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Olecranon Bursitis: What is it and how to manage it, a Physiotherapists perspective.
Hopefully this article will help the reader learn about the symptoms, causes, and effective treatments for olecranon bursitis, how to manage this common condition and get relief from elbow pain.
What is Olecranon Bursitis?
Olecranon bursitis is a common condition that causes swelling and inflammation of the bursa (a small, fluid-filled sac) located at the tip of the elbow. The Bursa’s purpose is to reduce friction between the Skin and Boney surfaces during elbow motion. Aseptic Olecranon Bursitis is not typically serious, it tends to present as a large golf ball over the back of the elbow and it can cause pain and impede the affected elbow/arm.
What causes it?
It can be caused by a variety of factors, including;
- Trauma or blow to the elbow,
- Repetitive pressure such as leaning on your elbows for long periods,
- Friction or microtrauma on the elbow joint such as racket sports or painting.
- Less commonly it can be caused by crystalline diseases and inflammatory conditions such as gout and rheumatoid arthritis.
Septic olecranon bursitis (while beyond the scope of this article) can arise from skin infections or from direct trauma it will often be accompanied by erythema (redness), pain, aches, a feeling of being generally unwell and possibly fever and chills - this should be assessed and treated by a Dr as soon as possible.
What are the symptoms of Olecranon Bursitis?
The symptoms of Aseptic olecranon bursitis can vary depending on the severity of the condition. However, some common signs to look out for include:
- Swelling and visible lump or mass on the elbow,
- Pain or discomfort when moving the affected arm,
- Stiffness or limited range of motion in the elbow joint,
- Redness or warmth around the affected area.
Management of Olecranon Bursitis:
The good news is that most cases of olecranon bursitis can be effectively managed conservatively. Here are some steps you can take to manage this elbow condition:
- Protect the elbow: Sounds obvious, but you really will have to avoid hitting it or over using it if you want it to settle down. A simple practical option here is to slip a protective neoprene sleeve around it, it won’t “fix” it, but it will help to protect it.
- Rest the affected elbow: If possible, avoid activities that may exacerbate the pain or swelling in your elbow, such as heavy lifting or repetitive motions. A sling is rarely necessary and movement of joints is our body’s natural way of helping mobilise effusions when they are no longer active. However, in some cases or at certain times a sling may be useful in the acute early phase for some protection or relief but not 24/7.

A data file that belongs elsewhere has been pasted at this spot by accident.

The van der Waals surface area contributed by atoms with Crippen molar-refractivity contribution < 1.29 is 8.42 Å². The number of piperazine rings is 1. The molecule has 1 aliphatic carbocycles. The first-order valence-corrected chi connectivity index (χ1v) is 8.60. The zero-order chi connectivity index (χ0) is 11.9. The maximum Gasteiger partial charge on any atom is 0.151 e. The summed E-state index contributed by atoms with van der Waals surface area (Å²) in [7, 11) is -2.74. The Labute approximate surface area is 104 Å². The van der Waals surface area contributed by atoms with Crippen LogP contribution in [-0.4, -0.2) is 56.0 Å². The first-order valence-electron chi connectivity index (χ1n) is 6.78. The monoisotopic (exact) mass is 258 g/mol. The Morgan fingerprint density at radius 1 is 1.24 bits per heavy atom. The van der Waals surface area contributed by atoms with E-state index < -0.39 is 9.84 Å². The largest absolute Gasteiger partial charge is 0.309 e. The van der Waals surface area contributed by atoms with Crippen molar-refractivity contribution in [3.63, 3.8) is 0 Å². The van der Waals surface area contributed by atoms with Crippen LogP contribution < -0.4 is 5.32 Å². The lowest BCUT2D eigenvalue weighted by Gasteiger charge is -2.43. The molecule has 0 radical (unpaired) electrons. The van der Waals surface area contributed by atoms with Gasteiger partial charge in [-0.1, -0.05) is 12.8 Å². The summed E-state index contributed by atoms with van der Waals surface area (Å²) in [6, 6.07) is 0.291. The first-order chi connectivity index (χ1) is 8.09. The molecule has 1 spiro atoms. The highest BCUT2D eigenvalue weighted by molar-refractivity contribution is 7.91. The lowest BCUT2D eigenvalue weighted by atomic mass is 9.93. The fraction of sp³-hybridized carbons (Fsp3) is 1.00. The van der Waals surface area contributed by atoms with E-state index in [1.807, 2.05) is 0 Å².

- Apply Ice/Compression: Applying cold therapy to the affected area can help reduce pain and compression wraps can help to mobilise the effusion, facilitating the body's natural process.
- Anti-Inflammatories: Nonsteroidal anti-inflammatory drugs (NSAIDs) like ibuprofen or naproxen can help to reduce inflammation. Be sure to follow the recommended dosage instructions and check with your Dr before taking any new medication.
- Seek medical attention: If your symptoms are severe or do not improve with conservative treatments, consult with your Dr. Your Dr may recommend additional treatment options, which may include draining the fluid from the bursa with a needle, prescribing antibiotics if an infection is present, or (although not well supported by the evidence) in some cases using corticosteroid injections.
- Prevent future episodes: Wearing elbow pads or cushioning when participating in activities that put stress on the elbow joint, avoiding repetitive motions that can irritate the bursa, may help when considering trying to prevent recurrent episodes.
In conclusion, olecranon bursitis is a common condition that can cause pain and discomfort in the elbow joint. While it can be caused by a variety of factors, most cases can be effectively managed with a combination of simple and effective conservative options. If you experience symptoms of olecranon bursitis, be sure to consult with your Physiotherapist or Doctor to determine the best course of treatment for your individual needs.
Arthritis Foundation. (2021). Olecranon bursitis. Retrieved from https://www.arthritis.org/diseases/olecranon-bursitis
Mayo Clinic. (2021). Olecranon bursitis. Retrieved from https://www.mayoclinic.org/diseases-conditions/olecranon-bursitis/symptoms-causes/syc-20375972
American Academy of Orthopaedic Surgeons. (2015). Elbow (Olecranon) Bursitis. Retrieved from https://orthoinfo.aaos.org/en/diseases--conditions/elbow-olecranon-bursitis/
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